Hot pot also also seals the deal at business meetings—that's Fong Chong, our spice supplier Dennis and our great friend and colleague Tom above, after a tour of the spice processing plant last month. Dennis's company also provides the soup spices for this international chain of hot pot restaurants. (Notice that the restaurant uses the same style hot pot as we're offering.) 
 
Lao Gan Ma Xiang La Cai, spicy pickled vegetable

Return of a favorite

In non-hot pot news, we have recently brought back a favorite to the shop. As popular and widespread as Lao Gan Ma chili oils are becoming, it is still hard to find The Godmother's delicious xiang la cai pickle in the U.S. We have finally been able to source some again, and your congee, noodles, rice and more will thank you for the addition of this lively, super-spicy pickle of cabbage and chilies. Combine it with bottles of The Godmother's Spicy Chili Crisp and Chili Oil With Black Bean for a trio of spicy goodness.
 

Hot News About (Mostly) Hot Chinese Food

Because I really love it when my favorite newsletters provide links to their favorite recent articles, videos and podcasts, I have decided to do the same. Here's my first list. 
  • The first stop for Chinese food writing should always be The Cleaver Quarterly. Its latest piece is written by Sandor Katz and Mara King and is a behind-the-scenes look at their 2016 expedition through Sichuan, Yunnan and Guizhou in search of fermentation traditions. "They found a mind-boggling diversity of techniques for tea, rice, cheese, meat, fish, and a galaxy of bean products ranging from silky curds to the gnarliest doubanjiang." I love this whole series but am particularly partial to episode 3, where they learn about douban in the same factory from which we're importing 3-year douban. (More on that in the next newsletter, when the douban arrives!)
  • In this article, wok (and cleaver) guru Grace Young gives a lesson on the proper usage of the cai dao (vegetable cleaver) to a writer at Epicurious. The videos of the knife techniques are super helpful.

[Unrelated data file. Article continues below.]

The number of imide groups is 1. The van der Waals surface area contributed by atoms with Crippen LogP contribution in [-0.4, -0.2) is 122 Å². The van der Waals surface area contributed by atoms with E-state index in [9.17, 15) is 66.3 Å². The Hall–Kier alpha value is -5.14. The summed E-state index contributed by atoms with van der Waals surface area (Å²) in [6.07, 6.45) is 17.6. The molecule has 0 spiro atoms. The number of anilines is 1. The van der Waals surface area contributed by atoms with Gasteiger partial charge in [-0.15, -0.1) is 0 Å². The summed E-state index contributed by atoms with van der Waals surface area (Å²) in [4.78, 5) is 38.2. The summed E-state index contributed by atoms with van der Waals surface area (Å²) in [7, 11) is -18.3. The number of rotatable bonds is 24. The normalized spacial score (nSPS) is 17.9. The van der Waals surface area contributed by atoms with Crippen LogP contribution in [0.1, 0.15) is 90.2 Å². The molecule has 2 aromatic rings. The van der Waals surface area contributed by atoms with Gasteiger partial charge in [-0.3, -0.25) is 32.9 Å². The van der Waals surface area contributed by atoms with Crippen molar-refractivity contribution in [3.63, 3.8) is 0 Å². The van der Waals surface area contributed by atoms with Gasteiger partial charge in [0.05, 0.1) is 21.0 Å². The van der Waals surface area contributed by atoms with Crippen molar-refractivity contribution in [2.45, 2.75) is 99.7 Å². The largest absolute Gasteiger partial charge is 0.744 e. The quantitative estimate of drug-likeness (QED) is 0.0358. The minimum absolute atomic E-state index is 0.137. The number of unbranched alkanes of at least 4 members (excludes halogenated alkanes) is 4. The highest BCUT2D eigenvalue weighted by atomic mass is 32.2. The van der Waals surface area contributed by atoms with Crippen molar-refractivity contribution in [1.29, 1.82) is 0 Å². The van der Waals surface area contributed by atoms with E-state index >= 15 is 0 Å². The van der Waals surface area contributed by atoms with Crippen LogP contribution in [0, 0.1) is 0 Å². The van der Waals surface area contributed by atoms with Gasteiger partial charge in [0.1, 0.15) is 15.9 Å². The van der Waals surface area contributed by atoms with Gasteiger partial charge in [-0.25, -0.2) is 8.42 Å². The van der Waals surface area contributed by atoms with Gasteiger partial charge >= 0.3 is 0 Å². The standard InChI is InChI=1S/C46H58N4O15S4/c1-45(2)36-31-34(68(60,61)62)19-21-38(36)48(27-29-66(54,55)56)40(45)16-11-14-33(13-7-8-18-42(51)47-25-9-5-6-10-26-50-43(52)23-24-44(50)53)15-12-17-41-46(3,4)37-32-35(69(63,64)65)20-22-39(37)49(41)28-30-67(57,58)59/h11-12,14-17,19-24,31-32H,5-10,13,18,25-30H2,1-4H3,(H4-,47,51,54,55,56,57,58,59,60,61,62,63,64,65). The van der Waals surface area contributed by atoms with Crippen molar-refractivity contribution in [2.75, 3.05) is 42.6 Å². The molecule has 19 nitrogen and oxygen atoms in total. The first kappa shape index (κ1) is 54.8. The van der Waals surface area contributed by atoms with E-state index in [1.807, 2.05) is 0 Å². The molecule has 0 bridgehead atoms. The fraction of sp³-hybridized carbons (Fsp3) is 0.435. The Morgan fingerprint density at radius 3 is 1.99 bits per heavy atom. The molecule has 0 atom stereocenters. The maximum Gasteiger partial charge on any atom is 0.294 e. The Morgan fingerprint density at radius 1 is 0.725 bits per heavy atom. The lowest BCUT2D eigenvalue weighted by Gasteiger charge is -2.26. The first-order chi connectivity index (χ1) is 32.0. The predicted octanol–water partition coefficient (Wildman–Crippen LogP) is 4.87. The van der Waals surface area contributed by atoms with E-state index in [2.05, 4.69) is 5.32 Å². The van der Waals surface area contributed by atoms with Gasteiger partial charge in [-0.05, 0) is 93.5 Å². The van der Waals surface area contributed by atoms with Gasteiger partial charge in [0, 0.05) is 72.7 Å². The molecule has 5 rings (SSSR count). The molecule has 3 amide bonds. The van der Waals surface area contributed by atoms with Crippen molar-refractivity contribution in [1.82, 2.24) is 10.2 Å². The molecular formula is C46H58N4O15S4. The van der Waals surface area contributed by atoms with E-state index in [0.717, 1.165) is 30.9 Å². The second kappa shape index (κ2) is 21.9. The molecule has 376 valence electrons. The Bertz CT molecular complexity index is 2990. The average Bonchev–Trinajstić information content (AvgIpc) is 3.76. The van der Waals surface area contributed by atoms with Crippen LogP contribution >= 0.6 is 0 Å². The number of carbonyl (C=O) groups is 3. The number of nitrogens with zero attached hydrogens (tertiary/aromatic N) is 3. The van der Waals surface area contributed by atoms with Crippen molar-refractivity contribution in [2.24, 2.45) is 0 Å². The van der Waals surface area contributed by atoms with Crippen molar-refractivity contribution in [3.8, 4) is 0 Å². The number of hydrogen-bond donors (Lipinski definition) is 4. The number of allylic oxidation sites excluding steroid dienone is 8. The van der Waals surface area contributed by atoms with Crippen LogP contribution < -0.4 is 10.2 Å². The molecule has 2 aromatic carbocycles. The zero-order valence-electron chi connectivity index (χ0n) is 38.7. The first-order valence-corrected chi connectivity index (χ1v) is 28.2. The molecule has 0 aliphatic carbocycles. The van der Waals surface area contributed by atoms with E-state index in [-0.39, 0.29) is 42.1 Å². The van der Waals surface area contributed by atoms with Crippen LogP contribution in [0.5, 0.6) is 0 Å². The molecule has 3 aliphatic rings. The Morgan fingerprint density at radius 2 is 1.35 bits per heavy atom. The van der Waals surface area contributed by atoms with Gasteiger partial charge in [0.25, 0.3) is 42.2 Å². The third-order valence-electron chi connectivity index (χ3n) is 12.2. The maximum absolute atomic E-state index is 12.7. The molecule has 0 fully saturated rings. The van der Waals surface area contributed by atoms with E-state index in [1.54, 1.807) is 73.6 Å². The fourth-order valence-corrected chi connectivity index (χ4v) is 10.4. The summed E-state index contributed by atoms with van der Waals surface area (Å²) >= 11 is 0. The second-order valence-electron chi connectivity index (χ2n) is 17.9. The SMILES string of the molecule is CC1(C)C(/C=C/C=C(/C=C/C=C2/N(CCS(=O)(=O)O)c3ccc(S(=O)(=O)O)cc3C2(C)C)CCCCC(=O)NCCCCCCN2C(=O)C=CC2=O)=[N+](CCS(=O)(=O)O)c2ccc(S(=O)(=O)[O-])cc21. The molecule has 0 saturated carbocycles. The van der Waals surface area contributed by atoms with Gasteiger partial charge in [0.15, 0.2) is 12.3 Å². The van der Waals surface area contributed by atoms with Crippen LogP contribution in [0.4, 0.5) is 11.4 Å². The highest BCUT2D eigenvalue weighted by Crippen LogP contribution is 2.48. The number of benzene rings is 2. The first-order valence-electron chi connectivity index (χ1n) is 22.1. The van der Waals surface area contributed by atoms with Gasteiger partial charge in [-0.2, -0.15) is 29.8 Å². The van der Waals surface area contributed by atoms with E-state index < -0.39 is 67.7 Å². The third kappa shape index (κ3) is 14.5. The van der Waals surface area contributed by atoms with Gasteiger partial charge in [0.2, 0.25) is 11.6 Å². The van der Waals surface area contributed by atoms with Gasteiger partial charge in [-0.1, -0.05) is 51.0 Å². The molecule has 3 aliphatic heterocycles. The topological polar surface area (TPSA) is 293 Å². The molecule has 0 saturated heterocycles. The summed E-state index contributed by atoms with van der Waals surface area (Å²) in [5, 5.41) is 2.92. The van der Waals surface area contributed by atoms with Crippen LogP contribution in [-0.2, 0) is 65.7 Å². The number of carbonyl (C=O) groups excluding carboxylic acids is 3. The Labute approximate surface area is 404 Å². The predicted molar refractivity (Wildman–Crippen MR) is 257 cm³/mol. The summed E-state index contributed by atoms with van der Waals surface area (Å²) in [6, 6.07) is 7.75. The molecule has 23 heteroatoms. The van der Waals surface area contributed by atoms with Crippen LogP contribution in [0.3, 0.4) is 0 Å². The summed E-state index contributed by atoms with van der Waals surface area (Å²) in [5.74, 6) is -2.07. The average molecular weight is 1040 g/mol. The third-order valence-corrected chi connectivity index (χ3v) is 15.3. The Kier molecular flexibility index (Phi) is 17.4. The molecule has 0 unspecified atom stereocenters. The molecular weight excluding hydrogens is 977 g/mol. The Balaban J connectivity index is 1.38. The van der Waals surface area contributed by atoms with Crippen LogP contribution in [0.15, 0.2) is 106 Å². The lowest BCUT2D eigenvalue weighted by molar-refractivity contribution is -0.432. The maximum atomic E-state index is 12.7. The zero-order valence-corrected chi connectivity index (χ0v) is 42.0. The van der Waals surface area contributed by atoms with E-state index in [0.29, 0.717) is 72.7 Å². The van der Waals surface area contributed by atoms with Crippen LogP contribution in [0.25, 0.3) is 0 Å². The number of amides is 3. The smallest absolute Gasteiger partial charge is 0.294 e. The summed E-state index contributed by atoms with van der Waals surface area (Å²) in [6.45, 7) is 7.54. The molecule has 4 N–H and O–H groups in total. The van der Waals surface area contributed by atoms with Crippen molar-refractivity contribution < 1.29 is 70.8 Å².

• The myths and lies about MSG are efficiently debunked in this 5-minute video that trots out science to prove that this concentrated umami, ingested in normal quantities, never has and never will hurt you. 
  • The L.A. Times Food Bowl (an ambitious month-long food festival) held a Sichuan Summit last weekend in which famed San Gabriel Valley restaurants made the food and Fuchsia Dunlop and Chengdu Chef Yu Bo gave a talk and demonstration on his rarified Sichuan cuisine. We provided some Sichuan pepper samples for the event but, sadly, could not attend. Lucky for us—and you—our favorite podcast, KCRW's Good Food, interviewed both Fuchsia and Jonathan Gold about it and their thoughts on the difference between Sichuan food in China and in Los Angeles. 
  • Explore Parts Unknown is the website component of Anthony Bourdain's iconic CNN show. They are building quite a collection of written work on each place/episode and they recently tackled Chengdu. A piece I previously wrote about Sichuan pepper is included here. But perhaps you haven't read Jordan Porter's piece on The Perfect Day in Chengdu, which revolves around—you guessed it!—eating, or Jenny Gao's thorough rundown of just what Sichuan food is and is not: "In China, Sichuan food is known for its complex and sophisticated canon of tastes. In the West, it’s invariably known for only a few dishes and face-melting heat and spice—a reputation that grossly underestimates the cuisine."
Roasted Chili Eggplant by Chengdu's Ying Garden

And in case you missed it...

I recently did a profile of one of Chengdu's most interesting restaurants and restaurateurs on the blog. While almost all Chengdu restaurants cook with local ingredients, not all are able to use traceable, sustainable ingredients, and even fewer make as many ingredients as they can from scratch. Ying Garden is run by sisters who make not only their own doubanjiang but also sausage, bacon, beef jerky, spice blends, stinky tofu and unique fermented rice wines. Owner Nancy Xiong generously shared their recipe for a cold dish of steamed eggplant with roasted green er jing tiao chilies, cilantro, green onions and green Sichuan pepper oil. Since then I have gone on an Instagram binge with photos to prove my point that Sichuan does green food as well as it does red. 
 

Hot pot in the summer? Yes! Sichuanese will tell you that chili heat draws out internal dampness, makes you sweat, and cools you down. Plus, there's nothing more fun than al fresco hot pot!